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Review: Aliens (1986)

Aliens (1986)

Directed by: James Cameron

Premise: A sequel to 1979’s Alien. Decades after Ellen Ripley (Sigourney Weaver) encountered the xenomorph on LV-426, the Weyland-Yutani Corporation has colonized the planet. When contact with the colony is lost, Ripley returns to LV-426 with a platoon of soldiers.

What Works: Ridley Scott’s Alien was a groundbreaking picture that mixed the used future style of Star Wars with the intense horror of The Texas Chainsaw Massacre. The movie had been a tremendous success and would subsequently become one of the most influential science fiction and horror movies ever made. For the sequel, 20th Century Fox recruited James Cameron who at that point had only one notable picture to his credit, 1984’s The Terminator. Cameron wrote and directed (from a story co-credited to David Giler and Walter Hill) and the resulting film stands with The Godfather Part II, The Empire Strikes Back, and The Dark Knight among the greatest sequels Hollywood has ever produced. By 1986, sequels had become a firm part of Hollywood’s business model but a lot of sequels were retreads of their progenitors. Aliens took a different approach and the movie represents exactly what a sequel ought to do; it expands the story world, escalates the drama, and develops the characters. To start, Aliens was a different kind of movie that its predecessor. Alien was a slasher movie on a spaceship but Aliens borrowed liberally from westerns and war films. Made after the Vietnam conflict (but before Desert Storm), Aliens presented soldiers in a hopeless situation that had more to do with Oliver Stone’s Platoon than Rambo: First Blood Part II. In this respect, Aliens strikes an important balance. It maintains the harshness and cynicism of Alien but it is also more action oriented and thereby provides a fresh experience that is still germane to the original idea. Aliens did more than just increase the firepower. It also provided deeper characters. The picture is led by Sigourney Weaver as Ripley and her character is given considerable depth. She suffers from post-traumatic stress and her return to the planet puts Ripley on a path to confront her fears. Ripley is both the warrior and the nurturer through her relationship with Newt, a young girl who is the last survivor of the colony. As Newt, Carrie Renn is impressive with much more nuance than we usually expect from a child actor. Among the soldiers, Michael Biehn stands out as Corporal Hicks. Although he is as tough as his comrades, Hicks is more than a grunt. He’s intelligent and even sensitive in a way that gives him more depth than the average sci-fi hero. Aliens also expands the story world of the series. The film smartly parallels the cold corporate logic of the Weyland-Yutani Corporation with a fuller explanation of the xenomorph life cycle. This enriches the story world and makes for more compelling drama by compounding the forces that are stacked against the heroes. The bigger scale of Aliens allows the special effects crew and the art department to fill out the story world. The production design is a natural extension of the original film and the costume and set design of Aliens creates an immersive and convincing environment. The special effects artists showcase some impressive work. The alien queen is a fantastic creation and Aliens has some of the best action sequences to be found in the science fiction genre. There are two different cuts of Aliens: the 137-minute theatrical cut and the 154-minute special edition. Unlike some extended cuts, the longer version of Aliens is actually a better film than the theatrical cut. However, the most important restoration isn’t an action scene but a character detail in which we learn that Ripley had a child who died while she was lost in space. That speaks to James Cameron’s priorities as a filmmaker. As much as he loves the spectacle, his work has always maintained a human touch that distinguishes his movies—and especially Aliens—from so many imitators.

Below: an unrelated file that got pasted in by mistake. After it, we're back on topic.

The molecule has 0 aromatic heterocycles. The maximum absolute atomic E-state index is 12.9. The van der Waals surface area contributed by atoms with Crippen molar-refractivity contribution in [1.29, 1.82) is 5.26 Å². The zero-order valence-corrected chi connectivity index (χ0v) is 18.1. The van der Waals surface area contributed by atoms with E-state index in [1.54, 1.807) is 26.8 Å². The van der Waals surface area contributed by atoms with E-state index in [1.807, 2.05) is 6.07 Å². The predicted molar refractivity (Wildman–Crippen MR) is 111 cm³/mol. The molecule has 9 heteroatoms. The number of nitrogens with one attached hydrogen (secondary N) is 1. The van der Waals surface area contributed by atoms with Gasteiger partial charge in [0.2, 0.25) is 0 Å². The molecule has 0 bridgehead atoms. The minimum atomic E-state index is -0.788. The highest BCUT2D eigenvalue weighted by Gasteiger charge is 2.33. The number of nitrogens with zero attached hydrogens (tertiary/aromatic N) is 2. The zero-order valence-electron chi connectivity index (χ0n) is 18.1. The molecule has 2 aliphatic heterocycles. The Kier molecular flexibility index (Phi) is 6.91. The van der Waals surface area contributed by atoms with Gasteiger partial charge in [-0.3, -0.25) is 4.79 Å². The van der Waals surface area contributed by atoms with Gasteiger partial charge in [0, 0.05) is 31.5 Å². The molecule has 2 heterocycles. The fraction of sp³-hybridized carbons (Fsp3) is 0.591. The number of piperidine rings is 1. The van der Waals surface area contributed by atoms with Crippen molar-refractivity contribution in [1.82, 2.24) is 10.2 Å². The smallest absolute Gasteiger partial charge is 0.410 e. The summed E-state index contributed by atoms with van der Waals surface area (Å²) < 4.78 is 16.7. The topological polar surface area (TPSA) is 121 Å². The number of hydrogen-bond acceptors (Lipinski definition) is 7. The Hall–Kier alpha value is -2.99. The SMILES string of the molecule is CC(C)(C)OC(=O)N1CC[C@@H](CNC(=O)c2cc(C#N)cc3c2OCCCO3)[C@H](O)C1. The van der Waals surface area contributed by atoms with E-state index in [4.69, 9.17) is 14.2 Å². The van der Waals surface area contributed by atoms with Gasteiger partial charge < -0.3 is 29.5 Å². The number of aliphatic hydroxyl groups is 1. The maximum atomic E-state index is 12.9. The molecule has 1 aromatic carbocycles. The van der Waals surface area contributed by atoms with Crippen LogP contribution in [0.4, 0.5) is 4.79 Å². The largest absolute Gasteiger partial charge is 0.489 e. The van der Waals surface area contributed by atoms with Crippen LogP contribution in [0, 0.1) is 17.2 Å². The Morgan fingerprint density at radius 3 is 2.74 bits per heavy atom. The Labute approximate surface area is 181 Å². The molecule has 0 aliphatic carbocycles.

What Doesn’t: Aliens was a product of 1986 and while the mechanical effects continue to impress, there are a few shots that appear to be accomplished with rear-projection techniques that haven’t aged very well. But these are few and far between. Aliens has a sizeable cast and a lot of the supporting actors don’t get to do a whole lot. In particular, Private Vasquez and Lieutenant Gorman (Jenette Goldstein and William Hope) are underutilized. Aliens hints at a deeper and more complex relationship between them but the movie doesn’t allow for it even in the extended cut. There are two additions to the longer version of Aliens that are redundant. The first is an early sequence on LV-426 in which the colonists encounter the alien ship. The sequence is cool but unnecessary and it spoils the surprise when the marines arrive on the planet. Another dubious addition is the automated machine gun sequence. This scene is fun but it doesn’t actually accomplish anything and its absence is not felt in the theatrical cut.

DVD extras: There have been many DVD and Blu-ray releases of this film. The disc in the Alien Anthology box set includes the theatrical and special edition versions of the film, a commentary track, isolated score tracks, and deleted and extended scenes. The set also includes additional discs with documentaries, featurettes, image galleries, and behind the scenes artifacts.

Bottom Line: Aliens is both a great sequel and a great film in its own right. The movie established a benchmark to which other sequels aspire and it provides an example of complex storytelling and nuanced characterization within an entertaining science fiction and horror picture.

Episode: #618 (October 30, 2016)